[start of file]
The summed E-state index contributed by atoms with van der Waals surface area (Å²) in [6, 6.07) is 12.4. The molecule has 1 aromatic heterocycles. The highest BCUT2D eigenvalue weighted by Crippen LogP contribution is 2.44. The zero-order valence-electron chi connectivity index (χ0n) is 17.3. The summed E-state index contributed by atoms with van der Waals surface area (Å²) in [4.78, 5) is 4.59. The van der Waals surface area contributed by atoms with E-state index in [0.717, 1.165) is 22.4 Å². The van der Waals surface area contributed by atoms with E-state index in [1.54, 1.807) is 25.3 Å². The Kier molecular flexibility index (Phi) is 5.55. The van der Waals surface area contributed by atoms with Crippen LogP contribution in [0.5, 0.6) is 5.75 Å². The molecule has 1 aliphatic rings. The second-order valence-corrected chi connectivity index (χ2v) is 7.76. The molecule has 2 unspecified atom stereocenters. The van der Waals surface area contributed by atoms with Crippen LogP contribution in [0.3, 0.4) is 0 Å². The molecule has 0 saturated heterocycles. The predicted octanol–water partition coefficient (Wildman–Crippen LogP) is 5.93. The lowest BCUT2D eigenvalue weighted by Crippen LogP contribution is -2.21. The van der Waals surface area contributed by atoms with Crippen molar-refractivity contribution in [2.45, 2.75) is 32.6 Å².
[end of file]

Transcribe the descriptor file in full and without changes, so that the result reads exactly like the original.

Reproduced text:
The summed E-state index contributed by atoms with van der Waals surface area (Å²) in [6, 6.07) is 12.4. The molecule has 1 aromatic heterocycles. The highest BCUT2D eigenvalue weighted by Crippen LogP contribution is 2.44. The zero-order valence-electron chi connectivity index (χ0n) is 17.3. The summed E-state index contributed by atoms with van der Waals surface area (Å²) in [4.78, 5) is 4.59. The van der Waals surface area contributed by atoms with E-state index in [0.717, 1.165) is 22.4 Å². The van der Waals surface area contributed by atoms with E-state index in [1.54, 1.807) is 25.3 Å². The Kier molecular flexibility index (Phi) is 5.55. The van der Waals surface area contributed by atoms with Crippen LogP contribution in [0.5, 0.6) is 5.75 Å². The molecule has 1 aliphatic rings. The second-order valence-corrected chi connectivity index (χ2v) is 7.76. The molecule has 2 unspecified atom stereocenters. The van der Waals surface area contributed by atoms with Crippen LogP contribution in [0.3, 0.4) is 0 Å². The molecule has 0 saturated heterocycles. The predicted octanol–water partition coefficient (Wildman–Crippen LogP) is 5.93. The lowest BCUT2D eigenvalue weighted by Crippen LogP contribution is -2.21. The van der Waals surface area contributed by atoms with Crippen molar-refractivity contribution in [2.45, 2.75) is 32.6 Å².